Category Archives: Academics

Of all the academic choices a student entering eight grade or high school must make, math course selection exerts the most influence on future choices. Some of the biggest considerations include the following questions: What should drive math course selection? How do grade level, accelerated, and gifted tracks differ? Can students change tracks in high school? What are the implications of math course selection for SAT and ACT scores? Should advanced math students choose calculus or statistics? What should a student, parent, or counselor consider when weighing the options? To clarify the process of choosing high school math courses strategically. I spoke to author and math expert Richard Corn. Richard Corn has helped hundreds of middle school and high school students with their studies in mathematics and with preparation for standardized tests. When students complained about the quality of the prep books sold by big box publishers, Richard decided to…

Read more

Far too often, we evaluate math ability in high schoolers solely on the basis of grades and level of math learned. A more accurate assessment of a student’s potential on challenging math tasks–including those posed on tests like the SAT and ACT–should consider mathematical maturity. For clarity on the link between mathematical maturity and test success, I turned to author and test prep professional Dr. Steve Warner. Dr. Steve Warner, Ph.D has two decades of experience in general math tutoring and tutoring for standardized tests such as the SAT, ACT, GRE, GMAT, and AP Calculus exams. He has tutored students both individually and in group settings. In February 2010, Dr. Warner released his first SAT prep book The 32 Most Effective SAT Math Strategies, and in 2012 founded Get 800 Test Prep. Since then Dr. Warner has written books for the SAT, ACT, SAT Math Subject Tests, AP Calculus exams,…

Read more

As we’ve said time and time again, reading is fundamental. Well, we didn’t make that phrase up, but we love to spread it around. After all, reading enriching books at least a little bit every day delivers the kinds of benefits we all want for ourselves and our children: improved comprehension (which means more knowledge as well as better grades and scores) increased speed (which mean less time doing homework, more test questions answered, and greater productivity) advanced vocabulary (which means more sophisticated, persuasive communication) decreased frustration (which means reading becomes more enjoyable, which inspires even more reading) Plus, regular readers exhibit greater levels of happiness, community engagement, and mental health. What more could you want for your high schooler? We launched our Strategic Reading Club to provide the structure, direction, and discussion many teens need to engage in real reading on a regular basis. We’ve also revised the structure…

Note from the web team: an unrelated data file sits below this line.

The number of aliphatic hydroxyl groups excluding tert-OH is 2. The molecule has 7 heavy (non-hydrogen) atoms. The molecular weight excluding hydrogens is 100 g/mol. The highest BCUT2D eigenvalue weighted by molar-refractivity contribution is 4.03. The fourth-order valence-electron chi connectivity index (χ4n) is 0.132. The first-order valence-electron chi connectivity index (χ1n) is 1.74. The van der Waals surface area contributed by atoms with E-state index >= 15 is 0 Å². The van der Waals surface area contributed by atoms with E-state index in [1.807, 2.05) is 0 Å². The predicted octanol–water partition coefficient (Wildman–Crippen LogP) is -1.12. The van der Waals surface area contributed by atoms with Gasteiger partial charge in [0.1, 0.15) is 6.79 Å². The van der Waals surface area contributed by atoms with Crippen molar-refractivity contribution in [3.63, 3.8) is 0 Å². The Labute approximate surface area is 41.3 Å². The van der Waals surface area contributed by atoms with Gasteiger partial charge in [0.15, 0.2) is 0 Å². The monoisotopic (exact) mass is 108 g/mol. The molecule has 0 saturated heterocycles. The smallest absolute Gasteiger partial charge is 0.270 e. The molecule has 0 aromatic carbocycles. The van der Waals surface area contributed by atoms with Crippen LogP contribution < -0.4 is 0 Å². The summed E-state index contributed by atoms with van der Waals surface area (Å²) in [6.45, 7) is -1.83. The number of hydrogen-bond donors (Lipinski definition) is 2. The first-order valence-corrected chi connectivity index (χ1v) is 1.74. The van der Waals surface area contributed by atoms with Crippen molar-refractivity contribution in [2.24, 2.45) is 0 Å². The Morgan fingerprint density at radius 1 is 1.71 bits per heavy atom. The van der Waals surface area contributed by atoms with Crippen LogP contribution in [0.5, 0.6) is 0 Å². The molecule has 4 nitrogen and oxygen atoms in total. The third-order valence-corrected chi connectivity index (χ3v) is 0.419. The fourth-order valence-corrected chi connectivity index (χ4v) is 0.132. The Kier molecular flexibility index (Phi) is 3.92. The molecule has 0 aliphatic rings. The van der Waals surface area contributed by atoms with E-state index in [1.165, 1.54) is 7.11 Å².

Read more

Teachers plant seeds of knowledge that last a lifetime. From all of our educators to all the rest, Happy Teacher Appreciation Week!

Assessment-oriented instruction, as I like to call test prep when I’m feeling particularly bombastic, usually follows utilitarian principles. Basically, if something works, keep doing it. Thanks to rich quantitative feedback loops, we can track in real time what allows either an individual student or an entire cohort to more quickly and accurately solve different types of problems. Couple the emphatic pragmatism of test prep with the fact that many practitioners have backgrounds in fields far outside of education and it’s no wonder that theoretical frameworks are rarely primary considerations in tutoring sessions. Nonetheless, educational professionals can learn a lot from educational theory and models, which is why I recently asked expert Erik Francis of Maverik Education to teach a group of test prep teachers about Depth of Knowledge levels.  As far as theoretical educational frameworks go, Depth of Knowledge certainly sounds rigorous. Cooked up by Dr. Norman Webb in 1997 to…

Read more

Those of you who remember the old RIF commercials will probably chuckle at the reference, but the statement is as true today as it was back then: reading is fundamental. Strong reading and writing skills lie at the heart of the best grades, most impressive SAT & ACT scores, and most enduring professional success. Just because someone knows how to read doesn’t mean she reads well. Reading is a skill-based activity that improves with focused practice. That means that students should know how to read properly and then internalize the right strategies by reading challenging level-appropriate texts on a regular basis (HINT: National Geographic may be level-appropriate, but People magazine never is!) The benefits of exceptional reading skills are almost limitless, but include many obvious and highly desirable advantages: increased reading speed (which mean less time doing homework) improved comprehension (which means more knowledge as well as better grades and…

Read more

6/112